People with schizophrenia can experience psychosis, a condition in which they perceive the world very differently to those around them. They may see or hear things that others cannot or hold beliefs that others find bizarre. These experiences can be distressing for those experiencing them, as well as for their families and friends. Current treatments are inadequate: they do not work for all and can lead to unpleasant side effects. But attempts to improve this are hampered by our limited understanding of schizophrenia’s biological basis.
There is no single factor that causes schizophrenia, but we know that genes are important. But neither is there a “schizophrenia gene”. Instead, many hundreds of genes act in concert to subtly increase or decrease how likely we are to become ill, given the environment in which we find ourselves.
In the last ten years, geneticists have begun to uncover the specifics of these complex relationships by identifying precisely which genes are linked with schizophrenia and other mental health conditions. For neurobiologists like me, the discovery of these genes is exciting. This information provides new clues as to which molecules and cell signalling pathways might be altered in these conditions.
From genes to experience
But identifying genes is very much the beginning of a long journey to better understand mental health conditions. Genes don’t directly encode hallucinations, alterations in perception or any of the other complex, subjective states that those with schizophrenia experience. It is therefore essential that scientists, like me, acknowledge these complexities and seek to understand the unique experiences of individuals with schizophrenia.
The challenge, then, is to understand how the function of these genes is altered in schizophrenia, how this influences brain function and, ultimately, how this leads to each person’s subjective experience. Understanding these complex relationships requires collaboration between individuals with lots of different types of expertise, not least those with direct experience of schizophrenia. But since psychiatric genetics has historically been misunderstood and misused, it is crucial that the aims of this research and, even more critically, its limits are clear.
It can be challenging to have meaningful conversations about genetics, the biological basis of mental health conditions and subjective experience, since such conversations require a respectful and trusting environment in which all participants are equal. Art can play a vital role in promoting such an environment. It can help to communicate complex ideas and distinct viewpoints in new ways.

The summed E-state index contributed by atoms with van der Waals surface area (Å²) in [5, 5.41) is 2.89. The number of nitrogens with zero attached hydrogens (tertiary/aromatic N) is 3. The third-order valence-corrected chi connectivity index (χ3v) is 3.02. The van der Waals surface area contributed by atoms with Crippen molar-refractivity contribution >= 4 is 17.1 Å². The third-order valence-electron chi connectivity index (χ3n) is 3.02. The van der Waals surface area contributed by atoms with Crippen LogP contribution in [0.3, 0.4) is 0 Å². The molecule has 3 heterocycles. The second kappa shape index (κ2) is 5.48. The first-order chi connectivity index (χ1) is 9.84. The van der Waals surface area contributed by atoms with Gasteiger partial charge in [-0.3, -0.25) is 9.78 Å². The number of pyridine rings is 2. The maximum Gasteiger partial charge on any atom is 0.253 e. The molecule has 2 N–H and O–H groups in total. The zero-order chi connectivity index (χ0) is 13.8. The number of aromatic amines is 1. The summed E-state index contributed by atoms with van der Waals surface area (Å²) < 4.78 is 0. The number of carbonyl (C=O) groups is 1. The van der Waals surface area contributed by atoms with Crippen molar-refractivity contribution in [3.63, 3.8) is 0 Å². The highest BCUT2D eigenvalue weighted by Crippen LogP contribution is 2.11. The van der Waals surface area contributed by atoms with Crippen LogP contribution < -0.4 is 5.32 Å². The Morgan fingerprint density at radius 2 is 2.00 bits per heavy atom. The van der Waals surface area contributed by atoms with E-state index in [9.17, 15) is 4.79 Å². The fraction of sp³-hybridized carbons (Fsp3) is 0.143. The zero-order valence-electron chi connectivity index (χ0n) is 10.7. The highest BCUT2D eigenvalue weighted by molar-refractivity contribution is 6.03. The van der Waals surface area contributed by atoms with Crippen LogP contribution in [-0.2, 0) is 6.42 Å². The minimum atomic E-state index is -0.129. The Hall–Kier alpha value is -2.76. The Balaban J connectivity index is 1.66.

This is why over the past three years I have collaborated with Eleanor Minney, an artist with an interest in mental health and subjective experience, and how these relate to genetics. Together, we have worked with people on one of the wards of the National Psychosis Unit (NPU), in a series of workshops.
We used art to explore these relationships and to discuss these often complex and emotive subjects and the participants’ diverse opinions and experiences. Some of the people we worked with were keen to chat about their experiences, while others expressed themselves through the art they created. Eleanor’s textile artwork “Segment of aself”, for example, inspired by conversations with participants, represents genetic information on one side as regimented “switches” while the other side is peppered with hieroglyphic-like symbols that represent all the different facets of an individual life. These two sides are joined with wadding, representing the complex biological processes linking the two, which is where my research is situated.
The value of dialogue about the intersection between biology and mental health was succinctly articulated by one of the workshop participants, who came up with the idea of the “Think Tank”: a forum for interested people (scientists, patients, carers, clinical care team, the wider public) to discuss the biological bases of mental health conditions, and their relationship to subjective experience and clinical care, in an open, pragmatic and constructive manner.
The workshops culminated in an art exhibition – Switching Perceptions – hosted by the Bethlem Gallery, and featuring pieces created both by Eleanor and by those engaged in the workshops. Elements of this exhibition are now open in London’s Barbican Centre, encouraging more discussions with more people. We hope that participants from all walks of life can come together to discuss mental health conditions and their relationship to our biological make-up and sense of self. We want to facilitate these conversations with as many people as possible.
This evolving project has shown me the profound power of art to facilitate respectful and meaningful conversations in the complex area of mental health. I have learnt an enormous amount from the participants, and I believe that all those involved valued the forum to discuss science, personal experiences and their intersection.
On a personal level, I have also found that working with Eleanor has opened my eyes to the relevance of the artistic process to science: I have begun to use abstract, artistic approaches to synthesise my understanding of the scientific literature and to generate new ideas.
Elizabeth Tunbridge receives funding from the Medical Research Council and an Unrestricted Educational Grant from J&J Innovations. Switching Perceptions is funded by the Royal Society and the University of Oxford, with support from the Bethlem Gallery. It was awarded a University of Oxford Vice Chancellor’s Public Engagement with Research Award 2019.